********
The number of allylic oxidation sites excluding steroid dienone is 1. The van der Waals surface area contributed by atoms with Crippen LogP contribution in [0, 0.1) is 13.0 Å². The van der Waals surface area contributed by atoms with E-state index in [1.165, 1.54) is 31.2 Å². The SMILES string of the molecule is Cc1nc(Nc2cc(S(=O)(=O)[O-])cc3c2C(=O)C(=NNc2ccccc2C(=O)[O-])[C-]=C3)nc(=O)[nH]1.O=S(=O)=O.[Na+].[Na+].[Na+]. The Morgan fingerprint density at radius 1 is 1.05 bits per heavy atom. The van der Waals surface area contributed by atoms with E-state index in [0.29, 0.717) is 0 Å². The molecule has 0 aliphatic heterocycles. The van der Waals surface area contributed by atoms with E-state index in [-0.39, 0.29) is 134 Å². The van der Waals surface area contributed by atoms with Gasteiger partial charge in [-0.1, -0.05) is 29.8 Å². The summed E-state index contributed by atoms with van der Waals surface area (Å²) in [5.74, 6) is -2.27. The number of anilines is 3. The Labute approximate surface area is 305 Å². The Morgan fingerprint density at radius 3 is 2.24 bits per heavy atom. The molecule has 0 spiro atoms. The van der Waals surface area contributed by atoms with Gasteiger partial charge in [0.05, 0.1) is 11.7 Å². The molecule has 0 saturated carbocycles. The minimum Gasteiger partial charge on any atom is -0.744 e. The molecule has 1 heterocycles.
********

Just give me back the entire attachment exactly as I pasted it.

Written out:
The number of allylic oxidation sites excluding steroid dienone is 1. The van der Waals surface area contributed by atoms with Crippen LogP contribution in [0, 0.1) is 13.0 Å². The van der Waals surface area contributed by atoms with E-state index in [1.165, 1.54) is 31.2 Å². The SMILES string of the molecule is Cc1nc(Nc2cc(S(=O)(=O)[O-])cc3c2C(=O)C(=NNc2ccccc2C(=O)[O-])[C-]=C3)nc(=O)[nH]1.O=S(=O)=O.[Na+].[Na+].[Na+]. The Morgan fingerprint density at radius 1 is 1.05 bits per heavy atom. The van der Waals surface area contributed by atoms with E-state index in [0.29, 0.717) is 0 Å². The molecule has 0 aliphatic heterocycles. The van der Waals surface area contributed by atoms with E-state index in [-0.39, 0.29) is 134 Å². The van der Waals surface area contributed by atoms with Gasteiger partial charge in [-0.1, -0.05) is 29.8 Å². The summed E-state index contributed by atoms with van der Waals surface area (Å²) in [5.74, 6) is -2.27. The number of anilines is 3. The Labute approximate surface area is 305 Å². The Morgan fingerprint density at radius 3 is 2.24 bits per heavy atom. The molecule has 0 spiro atoms. The van der Waals surface area contributed by atoms with Gasteiger partial charge in [0.05, 0.1) is 11.7 Å². The molecule has 0 saturated carbocycles. The minimum Gasteiger partial charge on any atom is -0.744 e. The molecule has 1 heterocycles.